Actors Be Damned! (or: What I Don’t Think)—What Is the Value of (Super) Narrow Transcription?

All actors should learn narrow transcription. And I mean super narrow, with multiple diacritics hanging off of every symbol like crazed Christmas ornaments. All teachers and coaches should employ similarly narrow transcription in all their prepared materials, and whenever taking or giving phonetic notes. They should not water down the detail even when preparing materials for or giving notes to actors who don’t know any phonetics. If these actors can’t handle it, well, that’s just too bad. They should have paid attention in speech class. No. I’m pretty sure some people think that’s what I believe. I don’t. I think […]

Vocal Tract Posture and Four-Year-Olds

A version of this post was previously published in The VASTA Voice. Getting the vocal tract posture of a language or an accent right is a crucial part of successful accent acquisition. Vocal tract posture (also called oral posture), is the particular patterning of muscular engagement, release, and positioning characteristic of individuals and groups of speakers. It is, if you will, the ‘home base’ for an accent, and can be thought of as the position to which the vocal tract returns when at rest, or when preparing to speak or resume speaking. Phoneticians call it articulatory basis, or basis of […]

Accent Coach Apologizes for Offending an Entire People! Read all about it!

In 2011 I was approached by an online “how-to” site to do a series of 2-5 minute “teaser” accent videos. The sort where you learn a few key features of an accent and you’re on your way. Great for the actor who has an audition in a few hours and needs a little something to point them in the right direction. The company asked me to make a list of all the accents I could do in a one-day recording session. They said, “You know, like 30 or 40.” O.      K.   Eager to please, I made as […]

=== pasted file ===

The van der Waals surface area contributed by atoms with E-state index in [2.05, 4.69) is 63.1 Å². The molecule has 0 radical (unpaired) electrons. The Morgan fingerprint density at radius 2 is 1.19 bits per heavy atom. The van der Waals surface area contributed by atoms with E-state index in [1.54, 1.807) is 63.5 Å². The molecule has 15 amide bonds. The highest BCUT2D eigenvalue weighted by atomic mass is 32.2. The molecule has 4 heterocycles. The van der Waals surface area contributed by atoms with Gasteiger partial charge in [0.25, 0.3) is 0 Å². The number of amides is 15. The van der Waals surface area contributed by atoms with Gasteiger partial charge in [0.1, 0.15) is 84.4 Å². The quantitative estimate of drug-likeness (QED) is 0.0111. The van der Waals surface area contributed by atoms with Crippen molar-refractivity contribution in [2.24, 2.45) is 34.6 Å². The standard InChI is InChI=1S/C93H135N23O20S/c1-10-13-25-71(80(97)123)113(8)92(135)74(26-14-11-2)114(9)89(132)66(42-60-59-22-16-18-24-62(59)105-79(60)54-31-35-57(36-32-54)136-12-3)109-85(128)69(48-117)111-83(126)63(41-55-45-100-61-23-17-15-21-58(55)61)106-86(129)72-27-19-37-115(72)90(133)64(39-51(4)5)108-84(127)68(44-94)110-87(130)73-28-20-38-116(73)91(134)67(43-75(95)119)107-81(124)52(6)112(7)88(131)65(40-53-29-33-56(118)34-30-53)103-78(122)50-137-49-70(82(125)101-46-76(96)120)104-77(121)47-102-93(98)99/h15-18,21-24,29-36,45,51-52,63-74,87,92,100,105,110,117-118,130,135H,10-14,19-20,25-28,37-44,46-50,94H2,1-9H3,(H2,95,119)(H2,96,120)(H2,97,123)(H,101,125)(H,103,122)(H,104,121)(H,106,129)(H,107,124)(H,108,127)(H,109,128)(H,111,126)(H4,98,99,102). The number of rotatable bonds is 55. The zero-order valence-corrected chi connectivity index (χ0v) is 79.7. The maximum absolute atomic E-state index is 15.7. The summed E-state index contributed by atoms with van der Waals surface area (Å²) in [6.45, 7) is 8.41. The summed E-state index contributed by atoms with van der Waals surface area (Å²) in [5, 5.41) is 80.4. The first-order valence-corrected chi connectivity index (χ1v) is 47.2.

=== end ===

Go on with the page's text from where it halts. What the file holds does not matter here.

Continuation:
The Name of Action

  I studied acting with the great Earle Gister some years back. He was a brilliant man, and his way of teaching and speaking about acting resonated deeply with me. It felt, at the time, like the missing piece of my equipment as an actor. After working with Earle, I still had plenty left to learn as an actor—I don’t think we ever get to the end of that particular road—but I felt somehow complete in a way I hadn’t before. In every acting job A.E. (After Earle), I knew what to do. It’s not that I was never lost […]

The Bird is the Word

Kim Mappleswitch writes: At The High Standards Academy of Dramatic Art (HSADA) we’re required to teach Standard Stage as a basis for learning IPA. I have asked the faculty here how they teach the /ɜ˞/ sound. On one hand – it’s that the tongue tip stays behind the lower teeth and on the other hand it’s that the tongue tip is not on the lower teeth, but rather “floats” because the body of the tongue is slightly retracted. What do you guys think? Rhoticity is a difficult topic and I’d like to have some clarity with this symbol and get […]

Complexity nourishes art

I taught my first classes of the new year this week, so I’ve been thinking a lot about Dudley. I miss him tremendously, as so many of us do. But at the same time, I feel incredibly fortunate not just to have known him and learned so much from him, but also to be in a position where I get to continue learning from him by teaching his work. Phil and I made a fascinating discovery in August, while we were teaching Experiencing Speech in Irvine. It was a small discovery, just a tiny matter of terminology, really, but an […]